London Bound—Leaving 2016 in the Dust

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I’ve never been more elated about the concept of bidding goodbye to the year then I was on December 31, 2016. A few months back, Katie and I were pondering how we’d like to ring in 2017 aside from the world’s BIGGEST BOTTLE OF CHAMPAGNE. Every New Year’s Eve, New York City opens its bridges and tunnels to throngs of bubbly-drinking, noise-maker totting lushes in winter coats that cover up skimpy dresses. I am usually one of them (minus the bridge-and-tunnel). But every year the clubs get busier, the open-bar tickets get pricier, and the concept of tackling Times Square becomes more laughable than it ever was—none of it really felt like enough anymore. Then, like a light bulb full of prosecco, we realized that the best way to bid goodbye to a horrific year in our country’s history would be to leave the country. Ten minutes on Kayak.com and we’d decided on London—a “sister city” of New York in size, style and mindset but with a more easy-going personality and down-to-earth flare. “Brexit”, we figured, would connect our souls through mutual uncertainty and a profound need to drink.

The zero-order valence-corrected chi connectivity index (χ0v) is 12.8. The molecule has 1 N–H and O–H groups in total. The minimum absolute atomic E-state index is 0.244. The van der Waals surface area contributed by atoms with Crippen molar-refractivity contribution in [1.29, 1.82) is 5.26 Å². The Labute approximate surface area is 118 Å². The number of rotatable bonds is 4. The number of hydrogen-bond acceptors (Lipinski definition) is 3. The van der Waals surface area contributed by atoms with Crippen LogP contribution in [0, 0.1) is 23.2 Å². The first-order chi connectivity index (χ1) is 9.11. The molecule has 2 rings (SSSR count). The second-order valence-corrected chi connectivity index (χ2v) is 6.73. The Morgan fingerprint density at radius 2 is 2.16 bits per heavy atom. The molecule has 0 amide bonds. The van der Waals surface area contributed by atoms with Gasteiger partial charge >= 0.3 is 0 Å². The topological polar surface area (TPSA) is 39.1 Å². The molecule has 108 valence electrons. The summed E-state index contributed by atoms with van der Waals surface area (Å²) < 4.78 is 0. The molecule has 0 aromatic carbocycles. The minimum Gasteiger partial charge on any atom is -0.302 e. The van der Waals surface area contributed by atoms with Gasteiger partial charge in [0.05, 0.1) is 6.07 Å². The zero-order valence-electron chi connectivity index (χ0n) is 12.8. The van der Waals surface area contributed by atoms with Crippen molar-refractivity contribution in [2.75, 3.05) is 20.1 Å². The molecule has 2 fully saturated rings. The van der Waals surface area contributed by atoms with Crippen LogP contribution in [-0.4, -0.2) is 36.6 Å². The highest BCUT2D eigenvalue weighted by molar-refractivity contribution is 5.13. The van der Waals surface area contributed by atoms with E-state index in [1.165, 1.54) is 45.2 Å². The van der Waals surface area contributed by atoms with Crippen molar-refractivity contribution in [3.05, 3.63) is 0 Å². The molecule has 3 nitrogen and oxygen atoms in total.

Katie has several cousins who live in London, so we knew we wouldn’t be left entirely to our own devices. We planned the trip for 5 nights, all of which we would spend in the same hotel room (which literally never, ever happens in our version of travel). We picked the Z-Hotel in the trendy and gritty Shoreditch, the kind of neighborhood with a hidden craft-cocktail speakeasy in one direction and 3 square blocks of graffiti street art on the next. Our hotel boasted “micro-rooms” about the size of a hotel room thimble and free daily wine and cheese. We felt right at home.

After a frantic dash to the airport for our late late LATE evening flight after Katie completed a 13-hour shift at work with her suitcase sitting in the staff lounge, we were 2 glasses of wine deep and managed to get a few hours of sleep. We landed and finagled London’s version of the Metrocard with minimal dysfunction, and were sleeping midday in our room a few hours later. That night, we met Katie’s cousin Rosie at the trendy Tramshed restaurant which hosts a real formaldehyde cow suspended from the ceiling inside a glass case—that was a first. We dug into some gloriously greasy pork crackling and a massive roast chicken with stuffing before downing a few drinks at the Blues Kitchen to the sounds of live music. I am still not used to this whole “tipping optional” thing.  We are not in Manhattan anymore.

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